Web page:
There is a lot of buzz about Claim based Authentication. In this article, we'll understand what is Claim based Authentication, what are the benefits and a lot more. This is my first article in this series. In subsequent posts, we will see the implementation and more scenarios.
Let's first understand what the need is for Claim based authentication?
We make several user accounts at several portals/websites. Everytime we need to access the corresponding website, we need to remember the username and password and if somehow we forget the password, then we need to remember some specific details like security question, etc. to get the access of the account again. And every time we might not remember all these details. Also, it is never advisable to write your user credentials physically.
One more problem, most of the applications use some authentication mechanism, mainly Classic UserName and Password. As most of the developers are not really security experts; they leave loopholes during development which are easy to break. So it is a major security risk.
Most of the developers have some or the other day worked on the SingleSignOn feature. It's not always been a simple task. It leads to a lot of challenges and many issues after the application is deployed on UAT/Production.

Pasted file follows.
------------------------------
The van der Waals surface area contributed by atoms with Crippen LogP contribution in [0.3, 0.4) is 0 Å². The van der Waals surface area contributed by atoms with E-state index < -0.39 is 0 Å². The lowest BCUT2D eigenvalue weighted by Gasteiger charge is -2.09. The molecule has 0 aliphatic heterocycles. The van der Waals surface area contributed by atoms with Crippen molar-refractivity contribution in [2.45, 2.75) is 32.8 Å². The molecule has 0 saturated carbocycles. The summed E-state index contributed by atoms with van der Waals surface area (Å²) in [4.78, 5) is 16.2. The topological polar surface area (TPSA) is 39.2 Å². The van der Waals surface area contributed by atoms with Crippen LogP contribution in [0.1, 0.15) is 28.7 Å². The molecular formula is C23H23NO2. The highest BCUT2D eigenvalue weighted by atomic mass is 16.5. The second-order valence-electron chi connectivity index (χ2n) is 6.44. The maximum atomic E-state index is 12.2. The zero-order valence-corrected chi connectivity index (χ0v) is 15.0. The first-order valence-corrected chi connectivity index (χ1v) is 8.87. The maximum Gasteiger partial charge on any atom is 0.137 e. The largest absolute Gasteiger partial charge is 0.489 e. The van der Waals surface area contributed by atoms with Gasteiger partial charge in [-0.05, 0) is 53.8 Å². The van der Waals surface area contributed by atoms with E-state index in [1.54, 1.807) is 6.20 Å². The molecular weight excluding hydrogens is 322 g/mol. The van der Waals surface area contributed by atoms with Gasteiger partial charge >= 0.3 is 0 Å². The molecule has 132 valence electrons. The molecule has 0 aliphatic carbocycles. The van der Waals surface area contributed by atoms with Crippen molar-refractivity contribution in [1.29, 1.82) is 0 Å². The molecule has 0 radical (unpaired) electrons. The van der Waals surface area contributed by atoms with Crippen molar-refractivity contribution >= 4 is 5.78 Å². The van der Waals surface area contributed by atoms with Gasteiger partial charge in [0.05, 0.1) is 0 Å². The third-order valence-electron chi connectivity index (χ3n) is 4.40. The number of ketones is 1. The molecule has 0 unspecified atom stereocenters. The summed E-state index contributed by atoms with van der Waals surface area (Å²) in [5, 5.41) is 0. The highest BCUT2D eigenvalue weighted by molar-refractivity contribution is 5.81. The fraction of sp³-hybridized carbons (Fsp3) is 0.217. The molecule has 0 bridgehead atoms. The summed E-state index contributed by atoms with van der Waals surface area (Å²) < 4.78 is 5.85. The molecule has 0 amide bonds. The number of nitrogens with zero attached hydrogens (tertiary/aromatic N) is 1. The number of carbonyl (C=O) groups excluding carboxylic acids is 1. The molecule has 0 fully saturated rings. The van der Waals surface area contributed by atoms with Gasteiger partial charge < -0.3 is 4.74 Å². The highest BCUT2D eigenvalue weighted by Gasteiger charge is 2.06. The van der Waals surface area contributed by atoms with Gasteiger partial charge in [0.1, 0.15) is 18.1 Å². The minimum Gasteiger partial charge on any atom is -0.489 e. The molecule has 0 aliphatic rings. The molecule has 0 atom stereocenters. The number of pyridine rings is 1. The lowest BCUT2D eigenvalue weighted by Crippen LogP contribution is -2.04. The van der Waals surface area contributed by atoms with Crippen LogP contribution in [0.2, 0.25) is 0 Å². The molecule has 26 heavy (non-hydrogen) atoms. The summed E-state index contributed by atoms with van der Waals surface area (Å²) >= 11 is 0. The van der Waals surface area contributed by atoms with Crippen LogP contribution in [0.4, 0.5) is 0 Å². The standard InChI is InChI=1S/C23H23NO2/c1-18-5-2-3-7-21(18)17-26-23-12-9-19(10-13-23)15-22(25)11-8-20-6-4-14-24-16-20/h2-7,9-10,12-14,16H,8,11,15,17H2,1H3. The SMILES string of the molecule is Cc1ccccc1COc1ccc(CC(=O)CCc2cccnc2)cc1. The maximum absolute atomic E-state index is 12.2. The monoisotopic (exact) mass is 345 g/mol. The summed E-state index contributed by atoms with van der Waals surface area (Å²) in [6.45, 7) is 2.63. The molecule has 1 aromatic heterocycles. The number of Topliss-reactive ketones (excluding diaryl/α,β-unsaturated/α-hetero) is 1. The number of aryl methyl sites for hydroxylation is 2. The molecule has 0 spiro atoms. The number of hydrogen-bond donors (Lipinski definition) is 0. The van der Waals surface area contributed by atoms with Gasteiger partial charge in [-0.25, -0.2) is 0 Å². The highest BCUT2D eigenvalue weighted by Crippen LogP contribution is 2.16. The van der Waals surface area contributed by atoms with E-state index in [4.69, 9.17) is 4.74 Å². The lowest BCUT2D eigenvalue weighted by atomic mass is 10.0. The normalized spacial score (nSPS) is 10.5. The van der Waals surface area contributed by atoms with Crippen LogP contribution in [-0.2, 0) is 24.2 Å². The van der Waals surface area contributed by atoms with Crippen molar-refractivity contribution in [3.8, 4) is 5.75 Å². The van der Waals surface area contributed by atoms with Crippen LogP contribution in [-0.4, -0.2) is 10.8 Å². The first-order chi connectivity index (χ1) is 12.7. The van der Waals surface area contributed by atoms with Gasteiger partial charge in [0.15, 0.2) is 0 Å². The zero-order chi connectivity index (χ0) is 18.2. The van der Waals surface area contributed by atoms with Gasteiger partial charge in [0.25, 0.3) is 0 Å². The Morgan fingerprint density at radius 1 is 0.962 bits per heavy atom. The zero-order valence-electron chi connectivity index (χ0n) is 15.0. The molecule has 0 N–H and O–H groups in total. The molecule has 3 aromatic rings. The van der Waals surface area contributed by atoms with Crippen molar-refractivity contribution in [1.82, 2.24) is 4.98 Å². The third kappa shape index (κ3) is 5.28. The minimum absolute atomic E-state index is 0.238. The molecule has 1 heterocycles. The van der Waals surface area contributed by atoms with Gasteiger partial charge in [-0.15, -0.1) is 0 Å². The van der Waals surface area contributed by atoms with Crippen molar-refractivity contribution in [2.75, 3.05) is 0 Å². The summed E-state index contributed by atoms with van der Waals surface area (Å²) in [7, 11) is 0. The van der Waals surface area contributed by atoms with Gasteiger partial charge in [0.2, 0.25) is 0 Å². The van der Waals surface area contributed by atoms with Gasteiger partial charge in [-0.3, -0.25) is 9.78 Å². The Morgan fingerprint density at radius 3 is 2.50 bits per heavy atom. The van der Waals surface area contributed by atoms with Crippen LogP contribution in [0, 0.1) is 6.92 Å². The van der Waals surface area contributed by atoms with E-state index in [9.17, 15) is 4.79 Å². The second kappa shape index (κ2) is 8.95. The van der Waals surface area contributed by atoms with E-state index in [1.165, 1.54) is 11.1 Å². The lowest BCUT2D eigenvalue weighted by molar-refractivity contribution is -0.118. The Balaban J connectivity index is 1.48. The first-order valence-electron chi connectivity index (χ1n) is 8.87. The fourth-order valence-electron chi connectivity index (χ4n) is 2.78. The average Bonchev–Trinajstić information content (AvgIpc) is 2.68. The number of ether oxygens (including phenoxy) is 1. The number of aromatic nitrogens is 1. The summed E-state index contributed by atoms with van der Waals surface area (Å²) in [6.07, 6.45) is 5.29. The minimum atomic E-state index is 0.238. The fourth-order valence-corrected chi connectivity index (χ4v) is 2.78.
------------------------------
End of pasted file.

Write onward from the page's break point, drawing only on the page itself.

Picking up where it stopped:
As a user, we create new user credentials (username and password) to many applications on the internet like Facebook, Yahoo, Gmail, etc. and some in-house sites like some college portal, etc. or some enterprise application. So to create new credentials every time and to remember all these credentials and see that all are secure enough is very tedious. If there is any errors, you might lose some credentials and could end up in a big loss.
Imagine the situation where you just need to have one user credential, i.e., username and password and that is enough to access all your portals/websites. This will be an ideal situation. Might be it could not take place completely, but we are somehow moving in this direction.
But how can this take place?
Actually, nowadays, when we create an application which has an authentication page, we need to understand how it works. Actually when user logs in, an Identity is assigned to that session and that Identity is maintained throughout the session until the user logs out or it expires. So let’s view the current scenario.
This means that every application which has some authentication mechanism first authenticates the user and gives an Identity and then the user gets the rights to access the application. So somehow if we can externalize the authentication part from the application, then this will be very helpful and the same authentication application is used by several applications. I explain it pictorially.
So the basic idea is, if there are some applications that do the authentication and provide the Identity (called Identity Provider), and applications rely on this identity, like in our daily life:
The above picture is self-explanatory.
The same mechanism is also followed in Claim based Authentication. There are some authentication/identity providers which are used by various applications whenever a user tries to access some application. The application checks whether the user is authenticated or not, if not, it forwards the user to the Identity provider which actually authenticates the user, gives a token to the user and forwards the user to the application. The application verifies the token and the user is allowed to access the application.